Borrowing on the repurchase market to invest in residential mortgage-backed securities, which was the main systemic risk that caused the crisis in banking in 2007-2008, is making a comeback with REITs, according to the Wall Street Journal April 13.
From the article:
A few years ago, real-estate investment trusts that bought and sold residential-mortgage securities were a dying breed. Today, they are one of the hottest REIT sectors in the industry.
Of nine new REITs that have applied to sell stock in initial public offerings so far this year, seven are REITs that will invest in mortgage-backed securities, according to Dealogic Inc. The value of the offerings totals $2.6 billion, the largest amount devoted to mortgage REITs since 2009, when a flurry of investment companies set up REITs to scoop up battered commercial mortgage-backed securities.
Often REITs use repurchase agreements to finance their operations, which is one example of how repos permeate finance today. At the end of 2010, one out of every five dollars of REIT debt was a repo loan, according to the Federal Reserve’s Flow of funds report.
The Journal article never mentions repurchase agreements, but it does talk about “short-term debt.”
Yield-hungry investors have gobbled up REIT stocks during the past two years because they offer higher dividend yields than other financial stocks and U.S. Treasurys. But dividend yields on residential-mortgage REITs have been especially large, averaging 14.6% as of Monday, compared with 3.5% for all REITs, according to Nareit.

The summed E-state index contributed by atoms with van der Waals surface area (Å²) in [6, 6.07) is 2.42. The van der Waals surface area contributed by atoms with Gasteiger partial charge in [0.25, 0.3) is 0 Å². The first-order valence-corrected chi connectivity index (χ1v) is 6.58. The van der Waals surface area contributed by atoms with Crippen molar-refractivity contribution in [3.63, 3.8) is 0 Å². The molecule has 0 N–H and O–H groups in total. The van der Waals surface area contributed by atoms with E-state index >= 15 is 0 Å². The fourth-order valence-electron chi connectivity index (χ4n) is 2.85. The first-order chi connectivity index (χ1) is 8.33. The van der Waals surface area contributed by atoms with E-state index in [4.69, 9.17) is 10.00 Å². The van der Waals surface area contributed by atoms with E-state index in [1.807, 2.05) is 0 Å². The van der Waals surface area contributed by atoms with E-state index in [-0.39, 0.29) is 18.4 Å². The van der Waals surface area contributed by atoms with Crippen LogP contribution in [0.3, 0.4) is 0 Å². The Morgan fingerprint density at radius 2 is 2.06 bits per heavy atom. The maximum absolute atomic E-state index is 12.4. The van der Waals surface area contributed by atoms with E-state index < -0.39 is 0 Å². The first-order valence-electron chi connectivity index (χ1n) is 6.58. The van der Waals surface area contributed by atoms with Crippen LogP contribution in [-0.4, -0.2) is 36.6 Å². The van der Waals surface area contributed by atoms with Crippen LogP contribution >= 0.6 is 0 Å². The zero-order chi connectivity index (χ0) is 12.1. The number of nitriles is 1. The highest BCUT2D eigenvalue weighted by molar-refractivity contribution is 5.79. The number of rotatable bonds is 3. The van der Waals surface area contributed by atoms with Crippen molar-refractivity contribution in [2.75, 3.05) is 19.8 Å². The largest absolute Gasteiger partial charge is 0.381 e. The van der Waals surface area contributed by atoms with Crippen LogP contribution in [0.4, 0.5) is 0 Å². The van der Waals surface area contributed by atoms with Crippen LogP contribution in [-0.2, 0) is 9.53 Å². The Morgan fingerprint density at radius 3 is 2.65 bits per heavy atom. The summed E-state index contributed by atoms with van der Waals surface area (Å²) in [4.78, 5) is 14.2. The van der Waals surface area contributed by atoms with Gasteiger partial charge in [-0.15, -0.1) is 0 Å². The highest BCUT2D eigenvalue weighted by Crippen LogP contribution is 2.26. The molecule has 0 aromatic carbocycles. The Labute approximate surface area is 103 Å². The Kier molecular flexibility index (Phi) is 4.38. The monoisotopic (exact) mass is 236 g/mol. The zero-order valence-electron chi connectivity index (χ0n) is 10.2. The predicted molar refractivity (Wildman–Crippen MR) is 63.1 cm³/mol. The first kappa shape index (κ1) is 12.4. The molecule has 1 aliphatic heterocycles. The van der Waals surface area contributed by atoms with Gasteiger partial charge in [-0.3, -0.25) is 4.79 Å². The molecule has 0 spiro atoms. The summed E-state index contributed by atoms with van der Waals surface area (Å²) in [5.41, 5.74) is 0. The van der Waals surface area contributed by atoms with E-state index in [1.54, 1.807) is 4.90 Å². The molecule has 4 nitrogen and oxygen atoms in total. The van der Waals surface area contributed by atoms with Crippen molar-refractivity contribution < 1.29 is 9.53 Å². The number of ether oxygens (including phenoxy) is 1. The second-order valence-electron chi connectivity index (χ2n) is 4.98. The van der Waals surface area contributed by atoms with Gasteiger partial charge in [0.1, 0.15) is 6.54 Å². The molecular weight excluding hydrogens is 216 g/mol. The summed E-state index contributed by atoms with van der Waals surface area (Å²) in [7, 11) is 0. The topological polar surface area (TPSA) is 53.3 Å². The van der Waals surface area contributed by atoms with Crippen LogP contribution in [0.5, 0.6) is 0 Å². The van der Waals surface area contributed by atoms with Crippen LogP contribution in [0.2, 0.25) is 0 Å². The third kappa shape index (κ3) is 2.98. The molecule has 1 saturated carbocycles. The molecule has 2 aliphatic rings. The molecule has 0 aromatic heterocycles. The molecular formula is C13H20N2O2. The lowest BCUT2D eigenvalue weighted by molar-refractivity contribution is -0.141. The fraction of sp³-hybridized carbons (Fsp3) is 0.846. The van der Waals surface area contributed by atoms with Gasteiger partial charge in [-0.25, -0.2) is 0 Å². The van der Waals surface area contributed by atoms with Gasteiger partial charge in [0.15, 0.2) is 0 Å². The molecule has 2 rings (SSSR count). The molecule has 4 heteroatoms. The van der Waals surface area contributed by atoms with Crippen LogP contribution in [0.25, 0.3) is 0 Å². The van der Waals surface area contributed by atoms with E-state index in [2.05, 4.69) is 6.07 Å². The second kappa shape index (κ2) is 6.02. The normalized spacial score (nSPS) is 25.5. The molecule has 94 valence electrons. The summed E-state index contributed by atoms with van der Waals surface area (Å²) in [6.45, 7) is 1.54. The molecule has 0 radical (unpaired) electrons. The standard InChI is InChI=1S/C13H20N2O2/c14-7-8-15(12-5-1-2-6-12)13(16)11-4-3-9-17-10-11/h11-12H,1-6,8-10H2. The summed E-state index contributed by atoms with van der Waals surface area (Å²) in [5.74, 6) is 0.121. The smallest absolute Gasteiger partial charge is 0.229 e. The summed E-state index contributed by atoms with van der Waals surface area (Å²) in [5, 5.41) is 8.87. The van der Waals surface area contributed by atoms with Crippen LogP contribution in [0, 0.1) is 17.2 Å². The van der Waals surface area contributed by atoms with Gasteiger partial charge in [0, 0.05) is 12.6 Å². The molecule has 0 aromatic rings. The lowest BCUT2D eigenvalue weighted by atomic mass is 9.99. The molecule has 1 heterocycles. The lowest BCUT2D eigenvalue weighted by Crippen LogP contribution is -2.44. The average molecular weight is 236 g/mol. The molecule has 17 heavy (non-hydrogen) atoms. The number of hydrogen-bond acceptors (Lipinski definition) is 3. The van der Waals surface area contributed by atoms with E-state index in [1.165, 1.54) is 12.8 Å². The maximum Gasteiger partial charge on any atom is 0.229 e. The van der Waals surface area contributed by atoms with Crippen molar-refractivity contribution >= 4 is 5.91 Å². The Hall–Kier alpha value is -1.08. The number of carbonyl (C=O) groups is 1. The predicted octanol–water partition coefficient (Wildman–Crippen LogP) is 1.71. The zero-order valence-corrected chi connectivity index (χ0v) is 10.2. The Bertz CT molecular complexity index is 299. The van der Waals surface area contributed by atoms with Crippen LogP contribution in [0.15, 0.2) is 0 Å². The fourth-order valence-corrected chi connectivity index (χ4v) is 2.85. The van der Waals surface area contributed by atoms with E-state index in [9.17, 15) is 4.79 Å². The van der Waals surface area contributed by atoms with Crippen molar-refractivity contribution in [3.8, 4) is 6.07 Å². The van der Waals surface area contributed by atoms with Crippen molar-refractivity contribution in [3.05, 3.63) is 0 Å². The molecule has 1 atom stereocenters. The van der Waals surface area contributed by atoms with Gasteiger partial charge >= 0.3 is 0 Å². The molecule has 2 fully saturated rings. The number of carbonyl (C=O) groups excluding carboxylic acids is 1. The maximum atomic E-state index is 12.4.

Mortgage REITs have high dividend yields partly because the managers use high leverage, which can boost returns. The REITs use low-rate, short-term debt to finance their bond purchases.
And what is that low-rate, short-term debt? A big piece of it will be repos. From the Pimco REIT Inc. filing with the Securities and Exchange Commission April 5:
We will rely on our agency mortgage-backed securities (as well as non-Agency residential mortgage-backed securities) as collateral for our financings under the repurchase agreements that we intend to enter into upon the completion of this offering.
Other financing will come from credit facilities such as term loans and revolving lines of credit, short- and long-term warehouse facilities and securitizations, according to the circular.
Pimco’s offering warns investors that its REIT could be hurt by a run on repo, meaning that repo lenders could decide overnight not to renew their loans. When this happened to investment and commercial banks in 2007 and 2008, it triggered the federal bank bailout.
In the event we utilize these financing arrangements, they would involve the risk that the market value of our assets pledged or sold by us to the repurchase agreement counterparty, provider of the credit facility, lender of the warehouse facility or the securitization counterparty may decline in value, in which case the lender may require us to provide additional collateral or to repay all or a portion of the funds advanced. We may not have the funds available to repay our debt at that time, which would likely result in defaults unless we are able to raise the funds from alternative sources, which we may not be able to achieve on favorable terms or at all. Posting additional collateral would reduce our liquidity and limit our ability to leverage our assets. If we cannot meet these requirements, the lender could accelerate our indebtedness, increase the interest rate on advanced funds and terminate our ability to borrow funds from them, which could materially and adversely affect our financial condition and ability to implement our business plan.